Many policies purchased through the Health Care Act websites also qualify for government subsidies for the purchaser. Those subsidies are not available for policies purchased through other means.

That allure, and the public’s failure to understand the rules, is leading many to inadvertently break them, which may result in stiff penalties for individuals and families down the road.

Under the law, employers with 50 employees or more must offer policies that meet or exceed the new Health Care Act rules which, for instance, require certain preventative measures to be 100 percent covered. Some employees, unhappy with their companies’ offers, are instead purchasing through the marketplace in hopes of a better deal.

That’s a violation of the rules.

The IRS has been collecting data from all employers about who has access to an employer health plan. The IRS, according to information publicly available at this time, will not act on database comparisons that show which individuals with access to employer plans have instead purchased a plan through Obamacare.

That means those individuals will not get an early warning that they’ve violated the rules.

The result may be an IRS financial nightmare for those individuals, with the potential for fines, penalties, interest and having to return to the employer policy.

Before you sign up for a policy, ask an accountant, licensed insurance professional, or other person who understands the rules for a personal review and opinion of your specific circumstances. Each person will have a different set of issues that may determine which course of action is proper for your family.

About Richard B. Alman

Richard B. Alman is the principal and chief career/employment strategist of Recruiter Media Inc., the world’s largest owner/operator of career websites,www.RecruiterNetworks.com. Recruiter Networks offer recruiters, employers and job seekers a smarter alternative to the impersonal, less specific “universal” employment websites. It has been the only national, city-specific job board on the planet for more than a decade, serving more than 1,000 U.S. cities with each city having it’s own unique career website. Alman has worked in all aspects of recruiting and career/employment strategies with corporations such as General Motors and UBS and privately owned multi-national companies.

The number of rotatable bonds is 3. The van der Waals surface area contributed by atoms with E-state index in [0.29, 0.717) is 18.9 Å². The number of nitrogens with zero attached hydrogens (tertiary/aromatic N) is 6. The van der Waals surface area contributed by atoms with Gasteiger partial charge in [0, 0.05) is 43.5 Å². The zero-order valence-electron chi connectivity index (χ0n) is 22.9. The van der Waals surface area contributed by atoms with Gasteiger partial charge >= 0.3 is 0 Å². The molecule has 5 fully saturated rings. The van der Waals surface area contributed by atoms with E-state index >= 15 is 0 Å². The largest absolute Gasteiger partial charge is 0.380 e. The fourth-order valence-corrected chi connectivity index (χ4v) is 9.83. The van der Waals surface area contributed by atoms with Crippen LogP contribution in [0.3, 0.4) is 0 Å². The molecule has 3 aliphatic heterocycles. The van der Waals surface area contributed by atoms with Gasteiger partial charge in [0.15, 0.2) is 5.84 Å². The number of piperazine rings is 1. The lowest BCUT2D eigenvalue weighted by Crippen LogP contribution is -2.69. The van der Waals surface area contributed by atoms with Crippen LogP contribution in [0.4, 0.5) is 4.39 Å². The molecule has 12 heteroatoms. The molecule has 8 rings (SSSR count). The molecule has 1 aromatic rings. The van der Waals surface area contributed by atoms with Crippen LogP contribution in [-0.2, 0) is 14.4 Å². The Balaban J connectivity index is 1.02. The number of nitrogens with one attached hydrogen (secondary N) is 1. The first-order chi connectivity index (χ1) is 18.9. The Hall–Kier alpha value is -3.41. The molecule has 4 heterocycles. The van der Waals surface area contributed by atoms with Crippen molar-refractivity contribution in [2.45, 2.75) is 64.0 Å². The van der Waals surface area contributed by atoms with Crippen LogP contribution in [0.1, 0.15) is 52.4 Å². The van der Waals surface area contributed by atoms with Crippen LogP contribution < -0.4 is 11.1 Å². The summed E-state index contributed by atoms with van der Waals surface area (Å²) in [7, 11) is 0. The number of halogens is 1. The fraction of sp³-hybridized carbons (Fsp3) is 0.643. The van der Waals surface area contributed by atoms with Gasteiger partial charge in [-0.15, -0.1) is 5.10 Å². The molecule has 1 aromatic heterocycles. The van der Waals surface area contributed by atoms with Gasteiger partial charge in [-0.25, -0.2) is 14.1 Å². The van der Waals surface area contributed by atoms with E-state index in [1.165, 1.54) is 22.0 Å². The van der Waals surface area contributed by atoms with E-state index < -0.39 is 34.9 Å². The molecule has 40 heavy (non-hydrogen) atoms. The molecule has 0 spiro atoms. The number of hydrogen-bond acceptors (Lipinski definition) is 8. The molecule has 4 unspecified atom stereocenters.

Breaking the 7 Figure Ceiling

September 18, 2014

4 Secrets for Breaking the 7-Figure Ceiling
Million-Dollar Business Coach Shares Tips for Taking It
to the Next Level on YOUR Terms

Can both recent reports on the economic muscle of black women in the United States be correct?

On the one hand, businesses owned by women of color – 42 percent of them African American – have skyrocketed since 1997, far surpassing even the impressive growth rate of businesses owned by all women. And they’ve grown far faster in terms of revenues and employees than the average for all women.

On the other hand, compared to other U.S. women, black women are less likely to be employed or insured, to hold college degrees or be represented in elected office – all indicators of prosperity.

“It appears to be a paradox, unless you understand black women,” says Dr. Venus Opal Reese, CEO of Defy Impossible, Inc. (www.DefyImpossible.com), a coaching business that helps black women — and men and women of all ethnicities — break the seven-figure ceiling.

“The survival strategies our ancestors learned from slavery are passed down to us and become our ‘normal.’ We’re taught that to feel good about ourselves, we have to work hard, sacrifice for others, prove ourselves, overcome; those are survival skills for which we’re socially rewarded. But when we allow society to dictate our inherent value, our self-worth, we will always come up short.”

That’s why so many smart, successful black women stay in jobs they hate – jobs that pay well but will never allow them to achieve their financial potential. That’s why they sacrifice for their children, their church, their community, but not for themselves. It’s why they can accomplish a great deal but still feel emotionally and financially impoverished. 
“Our self-worth and our mindset around money are our biggest barriers to breaking the million-dollar mark,” Dr. Venus says.

What do black women millionaires do differently? Dr. Venus shares some of their secrets, which are lessons for men and women of every ethnicity:

•  Make money from what you “know” instead of from what you “do.”
As employees, we rent out our behaviors for a certain number of hours each day. We’re paid to use our skills and accomplish tasks that benefit our employer. We all know how to make survival money from what we do.